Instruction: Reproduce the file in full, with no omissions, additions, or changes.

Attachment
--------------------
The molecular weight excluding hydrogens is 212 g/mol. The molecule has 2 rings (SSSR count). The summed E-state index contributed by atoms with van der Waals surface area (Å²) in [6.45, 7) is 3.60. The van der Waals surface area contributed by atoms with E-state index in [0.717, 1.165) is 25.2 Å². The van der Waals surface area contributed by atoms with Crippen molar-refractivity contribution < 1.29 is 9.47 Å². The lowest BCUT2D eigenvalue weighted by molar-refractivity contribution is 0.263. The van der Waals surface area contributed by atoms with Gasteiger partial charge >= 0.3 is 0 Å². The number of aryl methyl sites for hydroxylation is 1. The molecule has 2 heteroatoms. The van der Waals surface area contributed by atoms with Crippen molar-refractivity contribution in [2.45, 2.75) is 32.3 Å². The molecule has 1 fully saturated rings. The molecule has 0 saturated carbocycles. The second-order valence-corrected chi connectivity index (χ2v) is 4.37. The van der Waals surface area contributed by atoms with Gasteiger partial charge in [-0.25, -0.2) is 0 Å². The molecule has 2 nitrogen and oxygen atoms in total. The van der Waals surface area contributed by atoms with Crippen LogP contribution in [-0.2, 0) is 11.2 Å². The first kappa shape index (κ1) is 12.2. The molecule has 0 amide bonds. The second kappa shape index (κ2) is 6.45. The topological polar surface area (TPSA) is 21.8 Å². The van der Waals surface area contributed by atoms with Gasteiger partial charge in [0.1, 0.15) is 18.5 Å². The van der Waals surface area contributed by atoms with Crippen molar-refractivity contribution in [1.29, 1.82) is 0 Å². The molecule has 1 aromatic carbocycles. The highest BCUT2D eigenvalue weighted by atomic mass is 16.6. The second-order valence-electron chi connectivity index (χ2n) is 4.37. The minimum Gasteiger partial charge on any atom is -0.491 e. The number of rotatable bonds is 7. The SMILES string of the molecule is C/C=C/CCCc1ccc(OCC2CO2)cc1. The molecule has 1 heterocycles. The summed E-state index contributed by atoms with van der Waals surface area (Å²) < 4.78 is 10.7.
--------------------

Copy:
The molecular weight excluding hydrogens is 212 g/mol. The molecule has 2 rings (SSSR count). The summed E-state index contributed by atoms with van der Waals surface area (Å²) in [6.45, 7) is 3.60. The van der Waals surface area contributed by atoms with E-state index in [0.717, 1.165) is 25.2 Å². The van der Waals surface area contributed by atoms with Crippen molar-refractivity contribution < 1.29 is 9.47 Å². The lowest BCUT2D eigenvalue weighted by molar-refractivity contribution is 0.263. The van der Waals surface area contributed by atoms with Gasteiger partial charge >= 0.3 is 0 Å². The number of aryl methyl sites for hydroxylation is 1. The molecule has 2 heteroatoms. The van der Waals surface area contributed by atoms with Crippen molar-refractivity contribution in [2.45, 2.75) is 32.3 Å². The molecule has 1 fully saturated rings. The molecule has 0 saturated carbocycles. The second-order valence-corrected chi connectivity index (χ2v) is 4.37. The van der Waals surface area contributed by atoms with Gasteiger partial charge in [-0.25, -0.2) is 0 Å². The molecule has 2 nitrogen and oxygen atoms in total. The van der Waals surface area contributed by atoms with Crippen LogP contribution in [-0.2, 0) is 11.2 Å². The first kappa shape index (κ1) is 12.2. The molecule has 0 amide bonds. The second kappa shape index (κ2) is 6.45. The topological polar surface area (TPSA) is 21.8 Å². The van der Waals surface area contributed by atoms with Gasteiger partial charge in [0.1, 0.15) is 18.5 Å². The van der Waals surface area contributed by atoms with Crippen molar-refractivity contribution in [1.29, 1.82) is 0 Å². The molecule has 1 aromatic carbocycles. The highest BCUT2D eigenvalue weighted by atomic mass is 16.6. The second-order valence-electron chi connectivity index (χ2n) is 4.37. The minimum Gasteiger partial charge on any atom is -0.491 e. The number of rotatable bonds is 7. The SMILES string of the molecule is C/C=C/CCCc1ccc(OCC2CO2)cc1. The molecule has 1 heterocycles. The summed E-state index contributed by atoms with van der Waals surface area (Å²) < 4.78 is 10.7.